• Malaysia has a good mix of energy resources like oil, natural gas, coal and renewable energies such as biomass, solar and hydro. In spite of this plenty of resources, the country is dependent on fossil fuel for industrial and transportation sector. In 2009, 94.5% of electricity is generated by using fossil fuel such as natural gas, coal, diesel oil and fuel oil. Currently, Malaysia owns three main networks of electricity grid which are situated at Peninsular Malaysia, Sabah and Sarawak [5].
  • The network covers the whole of Peninsular Malaysia, linking power generation stations owned by TNB and Independent Power Producers (IPP) to consumers. About 11, 000 km of transmission lines functioning at 132, 275, and 500 kV connects more than 400 transmission substations in Peninsular Malaysia. The 500 kV transmission network is the single largest transmission network to be developed in Malaysia. National Grid is linked to the transmission network of Singapore Power Limited at Senoko with a capacity to transmit 200 MW of power [8].
  • Electricity grid in Sabah is control by Sabah Electricity Sdn Bhd (SESB) which is a power generation, transmission, and distribution company. It is the only power utility firm in Sabah, Malaysia. It has 54 generating stations. SESB has capacity to generate 785 MW of power. The projected growth of demand of electricity is around 7.7% per year up to 2010. Power generation is chiefly from hydroelectric and thermal plants.
  • Sarawak electrical grid is control by Syarikat SESCO Berhad where SESCO is shortform for Sarawak Electricity Supply Corporation. It generates, transmits, and distributes power to Sarawak state. SESCO supplies power to about 382,000 customers. There are 36 power stations with a capacity of 750 MW having 64% gas turbines, 18% thermal generators, and 18% hydro turbines that are set up all over the state. SESCO generates power chiefly from hydroelectric and thermal plants.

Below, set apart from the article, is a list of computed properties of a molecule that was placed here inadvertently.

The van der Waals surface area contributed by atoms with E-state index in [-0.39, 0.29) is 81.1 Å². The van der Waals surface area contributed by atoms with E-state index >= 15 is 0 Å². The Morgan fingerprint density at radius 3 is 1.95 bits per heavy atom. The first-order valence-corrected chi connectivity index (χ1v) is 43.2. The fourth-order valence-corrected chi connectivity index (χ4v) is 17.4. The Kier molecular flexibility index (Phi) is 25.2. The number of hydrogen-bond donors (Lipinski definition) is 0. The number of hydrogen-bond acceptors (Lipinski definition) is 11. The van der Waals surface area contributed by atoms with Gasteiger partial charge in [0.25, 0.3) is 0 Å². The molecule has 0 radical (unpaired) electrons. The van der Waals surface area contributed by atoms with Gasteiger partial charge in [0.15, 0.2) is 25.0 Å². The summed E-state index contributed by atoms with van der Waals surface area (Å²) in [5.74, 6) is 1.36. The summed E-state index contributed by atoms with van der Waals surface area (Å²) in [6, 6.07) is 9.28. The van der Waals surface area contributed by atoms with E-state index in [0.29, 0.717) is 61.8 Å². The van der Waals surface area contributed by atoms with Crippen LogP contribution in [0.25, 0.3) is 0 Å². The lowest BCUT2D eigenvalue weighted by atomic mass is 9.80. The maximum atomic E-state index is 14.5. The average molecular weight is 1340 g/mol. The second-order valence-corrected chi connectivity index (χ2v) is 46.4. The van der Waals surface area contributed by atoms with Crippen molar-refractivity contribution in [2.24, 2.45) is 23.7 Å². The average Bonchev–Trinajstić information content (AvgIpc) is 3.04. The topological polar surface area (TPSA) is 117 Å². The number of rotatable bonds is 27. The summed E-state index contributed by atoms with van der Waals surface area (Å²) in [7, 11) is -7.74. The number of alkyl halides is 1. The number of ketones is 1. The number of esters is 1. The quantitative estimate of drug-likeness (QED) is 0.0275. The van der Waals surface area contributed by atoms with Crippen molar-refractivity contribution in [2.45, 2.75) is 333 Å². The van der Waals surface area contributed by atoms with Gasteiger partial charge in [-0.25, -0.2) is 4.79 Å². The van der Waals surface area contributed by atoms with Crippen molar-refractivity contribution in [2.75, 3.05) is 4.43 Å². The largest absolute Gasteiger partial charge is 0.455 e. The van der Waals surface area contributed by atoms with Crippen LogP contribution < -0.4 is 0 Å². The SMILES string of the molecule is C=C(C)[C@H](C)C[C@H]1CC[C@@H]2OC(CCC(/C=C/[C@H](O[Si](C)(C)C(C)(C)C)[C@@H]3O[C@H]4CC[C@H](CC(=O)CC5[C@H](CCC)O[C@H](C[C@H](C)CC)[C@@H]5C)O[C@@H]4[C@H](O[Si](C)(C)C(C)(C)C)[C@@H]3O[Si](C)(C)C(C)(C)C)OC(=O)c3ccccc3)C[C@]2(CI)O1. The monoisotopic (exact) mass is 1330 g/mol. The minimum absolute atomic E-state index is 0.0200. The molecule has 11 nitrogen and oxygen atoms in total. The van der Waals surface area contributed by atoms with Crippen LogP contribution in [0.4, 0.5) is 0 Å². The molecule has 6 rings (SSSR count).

• According to TNB, there are few factors that catalyzed them to move forward for smart grid which are as follows: - Electricity demand growth needs large resource because future demand is estimated to double within next 20 years- Energy security is constrained by costs with addition to that where government’s planning to restructure the subsidy for energy sector by 2015- Implementation of feed-in tariff (FiT) will generate growth of renewable energy which required specific technologies to stabilize and control the RE- Support government commitment to reduce emission by 40% by year of 2020